The PAD/Democrats/royalists are hard-line monetarists. They propose interest rate hikes to cut down spending on the poor and to squeeze wages. The king is one of the richest monarchs in the world and he supports this economic policy and has also advocated the “sufficiency economy” where everyone needs to curb their spending according to their means. Income re-distribution is ruled out. That is why the poor have consistently voted for the Thaksin faction.
The major reason why democracy and social justice have fallen off the political agenda into the stinking canals of Bangkok is the total disarray of the social movements, NGO networks and trade unions. After the collapse of the Communist Party in the mid 1980s, the new slogan of the Peoples Movements was “the answer is in the villages”.
This was an NGO strategy to turn to rural development along single-issue lines. The slogan reflected a respect for villagers which contrasted greatly with the attitude of the government. Now the slogan of those People’s Movement networks supporting the PAD has changed to “the villagers are stupid and don’t deserve the vote!”, “the answer is with the military, courts and the king”.
Sections of the NGO-Coordinating Committee, some Thai staff in Focus on Global South, HIV+ networks, Friends of the People and some farmer groups have lined up to support the PAD and the demand to decrease democracy. The Railway Workers Union and the Thai Airways union have also shown support. The Rail union leaders have never campaigned for hundreds of rail employees who have been on temporary contracts without welfare for decades. The Thai Airways union has ignored military corruption in the airline and in the Airports Authority. Both unions have turned their backs on serious attacks on trade unions in the private sector and are only prepared to take action when people in high places give them the green light.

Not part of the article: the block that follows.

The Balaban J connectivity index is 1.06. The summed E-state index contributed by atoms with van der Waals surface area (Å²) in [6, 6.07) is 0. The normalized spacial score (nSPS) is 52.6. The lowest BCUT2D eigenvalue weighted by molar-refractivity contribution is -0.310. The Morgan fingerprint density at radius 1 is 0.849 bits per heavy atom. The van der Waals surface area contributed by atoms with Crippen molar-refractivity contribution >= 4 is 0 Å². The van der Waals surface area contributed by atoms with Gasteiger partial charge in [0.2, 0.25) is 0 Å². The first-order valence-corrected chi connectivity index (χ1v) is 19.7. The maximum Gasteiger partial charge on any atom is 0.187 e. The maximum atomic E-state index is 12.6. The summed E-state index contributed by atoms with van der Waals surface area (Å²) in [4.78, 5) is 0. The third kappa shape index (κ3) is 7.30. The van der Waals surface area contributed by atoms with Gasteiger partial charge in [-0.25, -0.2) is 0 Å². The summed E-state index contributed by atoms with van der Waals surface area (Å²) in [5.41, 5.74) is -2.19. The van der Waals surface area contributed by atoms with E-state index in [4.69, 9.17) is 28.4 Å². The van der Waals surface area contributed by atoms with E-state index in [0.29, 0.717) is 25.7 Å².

Other activists who cannot stand the PAD have allowed themselves to be pulled into supporting the government. This is just as bad as those supporting the PAD. Some have even cheered when the police tried to break up PAD protests.
The lack of independent class politics in the Thai Peoples’ Movement is a result of years of rejecting overall “politics” and “political organisation”. It is a result of the anarchistic ideas that were popular after the collapse of the Communist Party, a reaction to the party’s Stalinist authoritarianism. The problem is also a result of the “lobby politics” of NGOs. Neither strategy leads to building an independent position for the trade unions and social movements. They reject “representative democracy” but have no concrete democratic proposals to put in its place.
Even today, at this late hour, we can still build political independence. We must campaign for more democracy and more control of institutions from below. We must advocate a root and branch reform of the justice system, a reduction in the role of the military and the building of a welfare state through cuts in the military budget and progressive taxation of the rich.
Yet there are still those who say that we must take sides in the current elite dispute and leave such reforms until later. The problem with that is that the dispute will not be quickly settled and if it is settled on the terms of one or other elite grouping it will result in a smaller democratic space and less bargaining power for social movements.